10 realized that this was actually a technical
and human-centered design challenge that
presented an incredible opportunity for us
For instance, people in India are not accustomed to paying for water. Even if they are
willing to pay, cash collection is an incredibly
expensive task in villages that are far apart.
And, even if you could get the cash, a distant
company selling a locally available natural
resource is simply untenable.
Our solution was that local water should
be treated and consumed locally. Villagers
would buy the Sarvajal service from a local
franchise, not directly from Sarvajal. And, to
best support a franchisee model, the technology needed to be a turnkey solution.
We had early success. Of the communities in the Shekhawati region of Rajasthan
where we first began our operations, roughly
20 percent of households started buying
from Sarvajal within weeks. Franchisees
started making money.
But we ran into problems. Water had
to be available as we promised—daily and
dependably—and we quickly learned that
it is an unimaginably difficult task to keep
hundreds of complex machines running in
dispersed villages with unskilled operators,
unreliable electricity, intermittent mobile
phone service, with franchisees who are
likely to blame you for any and every failure.
Although our business was fundamentally
hardware, the challenges of distributed
infrastructure for water in India began to
seem a lot like the challenges of distributed
infrastructure in information technology.
To live up to our promise of water for
all, we had to think through major technical and engineering challenges. Those
challenges ranged from industrial design
to thermal management to sensors barraged by power outages, operator error,
and people trying to game the system,
while at the same time keeping a tight
rein on our costs. Frugal innovation was
the only way we could fulfill our fundamental promise of affordable clean drinking water to our customers.
When we started Sarvajal six years ago,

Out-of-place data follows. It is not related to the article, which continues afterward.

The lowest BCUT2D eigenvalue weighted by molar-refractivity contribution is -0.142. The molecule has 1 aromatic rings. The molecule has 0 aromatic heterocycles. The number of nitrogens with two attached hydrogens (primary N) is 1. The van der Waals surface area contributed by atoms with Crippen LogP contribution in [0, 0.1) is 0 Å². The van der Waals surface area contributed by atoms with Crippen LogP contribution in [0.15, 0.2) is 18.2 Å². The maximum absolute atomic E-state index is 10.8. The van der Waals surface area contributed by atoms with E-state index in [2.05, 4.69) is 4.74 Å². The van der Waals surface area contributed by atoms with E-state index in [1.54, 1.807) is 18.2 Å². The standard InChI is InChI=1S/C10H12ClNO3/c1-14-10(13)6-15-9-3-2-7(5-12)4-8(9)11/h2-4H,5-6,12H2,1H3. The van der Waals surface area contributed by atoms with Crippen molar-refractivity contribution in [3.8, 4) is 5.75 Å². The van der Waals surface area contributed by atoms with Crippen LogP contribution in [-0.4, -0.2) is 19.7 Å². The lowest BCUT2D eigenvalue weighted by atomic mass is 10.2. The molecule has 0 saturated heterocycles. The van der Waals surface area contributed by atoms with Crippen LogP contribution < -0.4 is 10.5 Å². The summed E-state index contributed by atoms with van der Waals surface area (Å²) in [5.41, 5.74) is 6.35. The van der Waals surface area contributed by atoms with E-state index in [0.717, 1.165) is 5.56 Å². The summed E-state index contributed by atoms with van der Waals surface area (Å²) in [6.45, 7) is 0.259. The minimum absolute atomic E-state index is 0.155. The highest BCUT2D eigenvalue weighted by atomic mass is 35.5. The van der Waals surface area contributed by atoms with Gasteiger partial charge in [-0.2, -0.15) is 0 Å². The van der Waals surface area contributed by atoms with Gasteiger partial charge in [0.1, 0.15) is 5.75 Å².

we knew very little about water filtration
machines. The machine for our pilot effort in
Rajasthan came to us in a truck full of crated
parts: motors, pumps, switches, membranes,
tanks, and so on. The truck was followed by
a welder, a plumber, a filtration expert, all of
whom built the filtration machine onsite. It
was a custom-built machine that took several days to assemble inside the room where
we installed it.
We realized that this process was highly
inefficient. Experts told us that machines
had to be custom built based on the water
source and output requirements. When we
asked another supplier to send us a pre-built
machine to a particular specification, and it
came to us in a wooden crate that took up a
lot of space and the crate alone was 20% of
the cost of the machinery.
There was no way this was going to work.
Our initial team was full of tinkerers who
were obsessed with Internet technologies.
We dreamt of solutions that came more
clearly from our experience with web technologies, not with clean water policy per se,
giving us a fundamentally different perspective on approaching the problem than others
with strictly policy backgrounds.
We had to figure out how to reduce
the all-in costs of the machinery, includ-
ing time, installation, transport, and so
on, and we wanted to standardize and
modularize the machinery to make it easy
to deploy. We were confident that the
math around customizing machines could
be translated into a basket of products
built around a standard design, especially
because water quality was reasonably
predictable if mapped by locality. Our goal:
Largely out of ignorance, we started trying
to build machines in various configurations.
We needed to reduce space, maximize the
number of machines we could fit in a stan-
dard 24-foot open-top truck, create quick-
release connections, pre-calibrate and prep
membranes, among other issues.
We came up with a standardized
500-liter-per-hour vertical membrane
machine built inside a frame that would
also protect it during transport (thus requiring no expensive packaging material) and
that could be installed within minutes of
arrival. Moreover, the standardization of
the machine helped us reduce the costs of
machinery by 75 percent without significant
re-engineering of the components. It wasn’t
perfect, but within a year and a half, after
much trial and error, we had a machine that
was cheaper and more efficient than those
of our competitors—and nearly every one of
them eventually began using our machine
template and/or our supplier for their own
Once we started deploying our machines,
we realized that we were still quite far from
our goal of reaching those who had the least
access to clean water. Our goal was to get
water to the last mile, but even our small
and standardized plants required around 800
customers to make it financially feasible for a
franchisee. And that fact kept us from reaching the small hamlets where water was an
even more acute problem.
Our search for a solution to this problem
found inspiration in a piece of technology
very common in the developed world: the
automated teller machine. For a “water
ATM” to work, it would need a number
Frugal innovation was the only way we could fulfill our
fundamental promise of affordable clean drinking water
to our customers.